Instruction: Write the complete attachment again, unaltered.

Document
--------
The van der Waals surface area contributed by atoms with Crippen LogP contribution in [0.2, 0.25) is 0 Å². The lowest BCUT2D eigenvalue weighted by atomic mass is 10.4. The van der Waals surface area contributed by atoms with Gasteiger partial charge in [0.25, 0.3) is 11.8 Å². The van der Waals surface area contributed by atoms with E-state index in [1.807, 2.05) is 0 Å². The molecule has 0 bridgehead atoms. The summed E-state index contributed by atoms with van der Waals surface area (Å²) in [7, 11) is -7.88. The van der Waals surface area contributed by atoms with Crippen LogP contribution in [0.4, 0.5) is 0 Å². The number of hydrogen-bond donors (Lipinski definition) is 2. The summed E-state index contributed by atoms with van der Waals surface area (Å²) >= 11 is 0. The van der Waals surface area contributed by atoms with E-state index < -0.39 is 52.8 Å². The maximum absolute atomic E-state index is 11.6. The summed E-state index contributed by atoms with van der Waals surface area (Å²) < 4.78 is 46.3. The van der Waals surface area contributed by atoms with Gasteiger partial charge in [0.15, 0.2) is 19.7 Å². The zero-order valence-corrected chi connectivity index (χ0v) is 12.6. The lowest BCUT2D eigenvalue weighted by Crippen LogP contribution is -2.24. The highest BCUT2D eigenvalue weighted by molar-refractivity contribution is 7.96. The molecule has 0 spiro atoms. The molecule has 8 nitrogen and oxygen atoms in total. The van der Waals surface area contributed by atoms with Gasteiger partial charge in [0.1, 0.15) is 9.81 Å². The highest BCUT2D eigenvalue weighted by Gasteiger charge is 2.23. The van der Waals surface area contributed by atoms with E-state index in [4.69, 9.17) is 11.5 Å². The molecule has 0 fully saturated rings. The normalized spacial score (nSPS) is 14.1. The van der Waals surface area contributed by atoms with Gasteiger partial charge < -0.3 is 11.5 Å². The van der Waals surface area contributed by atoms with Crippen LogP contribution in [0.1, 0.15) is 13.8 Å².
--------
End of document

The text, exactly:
The van der Waals surface area contributed by atoms with Crippen LogP contribution in [0.2, 0.25) is 0 Å². The lowest BCUT2D eigenvalue weighted by atomic mass is 10.4. The van der Waals surface area contributed by atoms with Gasteiger partial charge in [0.25, 0.3) is 11.8 Å². The van der Waals surface area contributed by atoms with E-state index in [1.807, 2.05) is 0 Å². The molecule has 0 bridgehead atoms. The summed E-state index contributed by atoms with van der Waals surface area (Å²) in [7, 11) is -7.88. The van der Waals surface area contributed by atoms with Crippen LogP contribution in [0.4, 0.5) is 0 Å². The number of hydrogen-bond donors (Lipinski definition) is 2. The summed E-state index contributed by atoms with van der Waals surface area (Å²) >= 11 is 0. The van der Waals surface area contributed by atoms with E-state index < -0.39 is 52.8 Å². The maximum absolute atomic E-state index is 11.6. The summed E-state index contributed by atoms with van der Waals surface area (Å²) < 4.78 is 46.3. The van der Waals surface area contributed by atoms with Gasteiger partial charge in [0.15, 0.2) is 19.7 Å². The zero-order valence-corrected chi connectivity index (χ0v) is 12.6. The lowest BCUT2D eigenvalue weighted by Crippen LogP contribution is -2.24. The highest BCUT2D eigenvalue weighted by molar-refractivity contribution is 7.96. The molecule has 0 spiro atoms. The molecule has 8 nitrogen and oxygen atoms in total. The van der Waals surface area contributed by atoms with Gasteiger partial charge in [0.1, 0.15) is 9.81 Å². The highest BCUT2D eigenvalue weighted by Gasteiger charge is 2.23. The van der Waals surface area contributed by atoms with E-state index in [4.69, 9.17) is 11.5 Å². The molecule has 0 fully saturated rings. The normalized spacial score (nSPS) is 14.1. The van der Waals surface area contributed by atoms with Gasteiger partial charge < -0.3 is 11.5 Å². The van der Waals surface area contributed by atoms with Crippen LogP contribution in [0.1, 0.15) is 13.8 Å².